So, we really can’t duck out of our responsibility to deal with what’s, at least, meant by the question of the meaning of life. We do ourselves no favor, trying to duck out of our responsibility.

We can’t get away with merely rationalizing that we have more practical or more pressing personal problems to contend with than to waste time with some “ivory tower” speculations on “the meaning of life”. Again, even that “ivory tower” expression of dismissal is as much an answer, in effect – and by intent – as a response given after rigorous investigation and contemplation.

Well then, instead of using the so-called practical or pragmatic or personal as a way out of facing the question, a merely rationalized refusal to look into the matter of meaning, let’s make the question practical, pragmatic and personal in terms of everyday life. Let’s move it from the seemingly esoteric to the conspicuously egoistic.

   In fact, that the question of “the meaning of life” can be, as put, reasonably faulted as too impersonal, can be a useful gift, suggesting that we ask it in more personal terms. If we do ask it in more personal terms, we find that the most meaningful way to ask the question about the meaning of life is to ask, “What’s the meaning of my life?” “What’s the meaning of yours?” This moves it out of the all too comfortable sphere of propositions and theory – often quite conveniently judged to be so unanswerable, so then we’re so unaccountable – into the discomfiting zone of one’s very own personal life where, our everyday personal responses are our inescapably everyday responsibilities. After all, that’s where we live, and where our daily experience of meaning means so very much to us. Read more →

“This is My Story”

“This is My Story”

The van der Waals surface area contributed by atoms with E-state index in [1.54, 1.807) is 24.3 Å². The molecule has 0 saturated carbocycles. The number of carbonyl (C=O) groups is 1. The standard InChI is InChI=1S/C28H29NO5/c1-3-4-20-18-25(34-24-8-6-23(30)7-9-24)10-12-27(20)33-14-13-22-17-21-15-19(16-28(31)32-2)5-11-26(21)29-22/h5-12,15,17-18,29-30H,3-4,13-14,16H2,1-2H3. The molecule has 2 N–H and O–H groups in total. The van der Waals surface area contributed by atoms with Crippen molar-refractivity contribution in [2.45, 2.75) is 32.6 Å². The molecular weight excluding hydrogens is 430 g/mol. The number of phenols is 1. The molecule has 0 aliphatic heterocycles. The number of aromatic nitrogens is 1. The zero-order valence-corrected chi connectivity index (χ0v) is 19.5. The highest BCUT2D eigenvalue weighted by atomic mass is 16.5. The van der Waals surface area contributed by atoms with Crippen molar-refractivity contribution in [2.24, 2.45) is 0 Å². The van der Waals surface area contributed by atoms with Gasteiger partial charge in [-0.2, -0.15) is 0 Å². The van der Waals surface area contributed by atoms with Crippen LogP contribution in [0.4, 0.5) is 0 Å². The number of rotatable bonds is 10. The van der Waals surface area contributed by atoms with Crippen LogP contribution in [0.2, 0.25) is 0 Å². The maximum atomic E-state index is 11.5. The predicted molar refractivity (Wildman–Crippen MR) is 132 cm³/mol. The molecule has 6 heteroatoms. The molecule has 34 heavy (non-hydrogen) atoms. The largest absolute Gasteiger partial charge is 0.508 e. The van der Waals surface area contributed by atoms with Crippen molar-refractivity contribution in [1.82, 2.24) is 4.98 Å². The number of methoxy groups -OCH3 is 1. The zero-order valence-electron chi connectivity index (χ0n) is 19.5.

Your Story in His Story

by Dr. Ralph Blair

This sermon was part of the 2015 Evangelicals Concerned Autumn Weekend in Ocean Grove, October 9 – 11, 2015 commemorating the centennials of Anna Bartlett Warner, Fanny Jane Crosby, William Howard Doane and Booker T. Washington.

(PDF version here)


Ever hear someone ask sarcastically, “What’s his story?” Ever hear yourself ask, “What’s her story?” The questioner smirks and rolls the eyes while putting the question to someone from whom a smirk and a roll of the eyes is sought and, calculatingly, assured. And it’s all done out of the questioner’s need for reassurance.

But, of course, it’s not really a question, is it? It’s a rhetorical question, so, it’s a statement.   And it’s a statement in search of affirmation and reassurance, so it has to be asked again and again – for seeking affirmation and reassurance that way never works. It’s put by someone who’s insecure enough to ask the “question” and it’s put to someone who’s insecure enough to give the affirming response that’s expected. It’s put by someone who’s seeking affirmation and reassurance, to someone who’s seeking affirmation and reassurance.

Now, there’s no chance for any real affirmation and reassurance from another who’s desperate for affirmation and reassurance. From his insecurity he’ll tell you whatever he knows darn well will work for him – for his best interest. So, how can one’s insecurity, plus another’s insecurity, add up to security for either person?

And, it gets still more troubling. The more anxiously insecure one thinks she is, the more danger she is to herself and to others. She attempts to overpower her anxiety with hostility but hostility isn’t up to the task. How so?